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‘Moneyball’ Doesn’t Need to Be Accurate to Be a Classic

It’s our latest entry into the Sports Movie Hall of Fame

(Columbia Pictures)
(Columbia Pictures)

Moneyball was nominated for six Academy Awards, but never got to take home any hardware. Well now it has a more prestigious honor: Induction into our Sports Movie Hall of Fame. Bill Simmons and Chris Ryan discuss why the movie is a classic, even though it took a handful of creative liberties.

Listen to the full podcast here. This transcript has been edited and condensed.

Every Movie Takes Creative Liberties

Chris Ryan: I know that when this movie came out in 2011, a lot of people had problems with its accuracy. Not only its accuracy to the book but the accuracy in terms of how it represented that season and whether or not it was telling a much different story than the truth. And I totally understand that. But here we are in 2016. Do you really care what happened on the 2002 Oakland A’s? Like is that the important part? … If Moneyball had never come out to taint your memory of that team, would Mark Mulder’s accomplishments be that much more dimmed this year? Now we have this great movie, and then, if you like the A’s, you know what Barry Zito did back then, right?

Bill Simmons: I don’t think people realize that every movie that’s based on something takes dramatic liberties [with] whatever the facts actually were. But in sports, it’s like, “We know what the facts were.”

C.R.: Yeah. Totally. Totally. I mean you often see that with these movies that come out you know like really soon after or during historical moments, whether it’s Zero Dark Thirty or W., the Oliver Stone movie.

B.S.: Or Primary Colors.

C.R.: Snowden.

B.S.: Yeah, all that stuff.

C.R.: [When] people try to make movies right on the back of history, I think the audience’s expectations and familiarity with the story is such that they are not willing to forgive mistakes. And nobody is going to be more unforgiving than a baseball fan, and especially baseball fans that are into advanced metrics.

‘Moneyball’ Swept the 2002 A’s Pre-Existing Talent Under the Rug

B.S.: The Carlos Peña thing is kind of a red herring. They made it seem like this guy was the Rookie of the Year. “He’s been amazing. Oh, [Billy Beane’s] going to take such a gamble and trade him to get [Scott] Hatteberg.” And meanwhile in real life, they sent [Peña] down because he was hitting like .190. That’s a tough one. I wish they would have finagled that. They made Chad Bradford seem like this amazing guy and actually the guys who did well on that team I don’t think were people that were part of the Moneyball strategy.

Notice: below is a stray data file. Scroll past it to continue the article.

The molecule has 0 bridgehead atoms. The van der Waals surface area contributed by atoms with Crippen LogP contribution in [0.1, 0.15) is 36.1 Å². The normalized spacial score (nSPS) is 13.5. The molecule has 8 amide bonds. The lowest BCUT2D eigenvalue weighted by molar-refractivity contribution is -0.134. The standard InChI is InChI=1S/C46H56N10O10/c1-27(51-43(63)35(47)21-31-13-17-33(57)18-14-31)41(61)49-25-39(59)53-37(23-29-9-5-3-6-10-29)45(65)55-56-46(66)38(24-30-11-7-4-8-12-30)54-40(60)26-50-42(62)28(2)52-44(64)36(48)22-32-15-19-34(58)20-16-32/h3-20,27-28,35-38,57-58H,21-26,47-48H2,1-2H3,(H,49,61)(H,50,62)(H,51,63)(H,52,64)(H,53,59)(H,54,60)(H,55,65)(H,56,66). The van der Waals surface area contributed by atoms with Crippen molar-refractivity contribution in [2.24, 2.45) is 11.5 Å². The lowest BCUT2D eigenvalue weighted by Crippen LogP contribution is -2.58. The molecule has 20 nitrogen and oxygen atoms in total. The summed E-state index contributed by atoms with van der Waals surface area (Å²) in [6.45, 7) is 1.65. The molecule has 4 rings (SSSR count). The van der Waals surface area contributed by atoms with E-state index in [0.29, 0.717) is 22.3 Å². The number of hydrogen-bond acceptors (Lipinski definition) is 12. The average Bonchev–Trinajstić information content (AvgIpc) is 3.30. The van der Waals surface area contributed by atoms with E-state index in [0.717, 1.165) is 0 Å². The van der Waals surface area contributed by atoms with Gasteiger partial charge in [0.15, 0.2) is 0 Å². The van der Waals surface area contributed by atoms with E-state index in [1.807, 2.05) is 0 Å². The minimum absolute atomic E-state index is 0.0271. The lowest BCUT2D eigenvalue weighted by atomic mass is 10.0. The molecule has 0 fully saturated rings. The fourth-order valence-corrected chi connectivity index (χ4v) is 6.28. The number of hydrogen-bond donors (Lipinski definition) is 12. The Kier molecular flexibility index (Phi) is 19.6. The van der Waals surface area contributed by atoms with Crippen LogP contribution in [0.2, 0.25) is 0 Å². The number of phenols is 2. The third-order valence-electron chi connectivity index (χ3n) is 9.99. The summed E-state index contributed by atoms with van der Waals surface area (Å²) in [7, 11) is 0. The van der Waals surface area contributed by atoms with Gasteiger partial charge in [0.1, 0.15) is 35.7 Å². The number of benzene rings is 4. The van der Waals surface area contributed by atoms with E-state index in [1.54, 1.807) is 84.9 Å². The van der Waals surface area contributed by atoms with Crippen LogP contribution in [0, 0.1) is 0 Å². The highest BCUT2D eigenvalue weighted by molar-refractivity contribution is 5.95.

C.R.: I mean Eric Chavez is in it, right? And he got cut.

B.S.: Jermaine Dye had a big season. He was there.

C.R.: Yeah. Terrence Long was on that team.

The Movie Is Really About a Different Way of Looking at Sports

B.S.: They had good pitchers that were there already. But I think it was more of the mentality of just, “We gotta do something different.” And the fact that they thought they could replace Jason Giambi, who was the MVP, and they just looked at what his stats were and [were] like, “How could we piece this together with multiple people?”

C.R.: With his brother [Jeremy Giambi], Scott Hatteberg, and some other guy that nobody had ever heard of.

B.S.: And what are the inefficiencies to exploit? Which is really the lesson of the movie … and something that has completely changed sports over the last 15 years.

C.R.: Absolutely.

B.S.: One of quotes in here was: “People are overlooked for a variety of [biased] reasons [and perceived] flaws.” Jonah Hill says that.

C.R.: Yeah. The island of misfit toys.

Though It Was a Little Disrespectful to Scouts

B.S.: [There’s] the scouts and the old guys and that classic quote of when they’re talking about one guy. [A scout’s] like, “He’s got an ugly girlfriend.” That’s the way scouts talked back then. They just didn’t look at things.

C.R.: So do you think it’s offensive to scouts the way [that] they characterize them?

B.S.: I would hope it was offensive to them because they completely marginalized them and made it seem like their way was dying.

C.R.: And they make it this Freudian thing almost where it’s like Beane’s revenge against the scouts who lied to him about how good he was. Or just didn’t accurately project what he was going to do.

B.S.: Yeah, they make that a theme in the movie and I don’t know how accurate it was about what stemmed Billy Beane’s resentment of this whole system.

C.R.: That’s in the book, right. Like there’s some stuff in the book about him being a five-tool player.

B.S.: Yeah. I would say some of that had to exist.

C.R.: But is the implication in the book that he’s like, “I would’ve just like gone to Stanford, or something, if it hadn’t been these guys who dissuaded me from doing that?”

B.S.: Well the part that’s unrealistic is when he asked Jonah Hill, “when would you have drafted me?” He’s like, “I looked at your stats. Ninth round.” C’mon.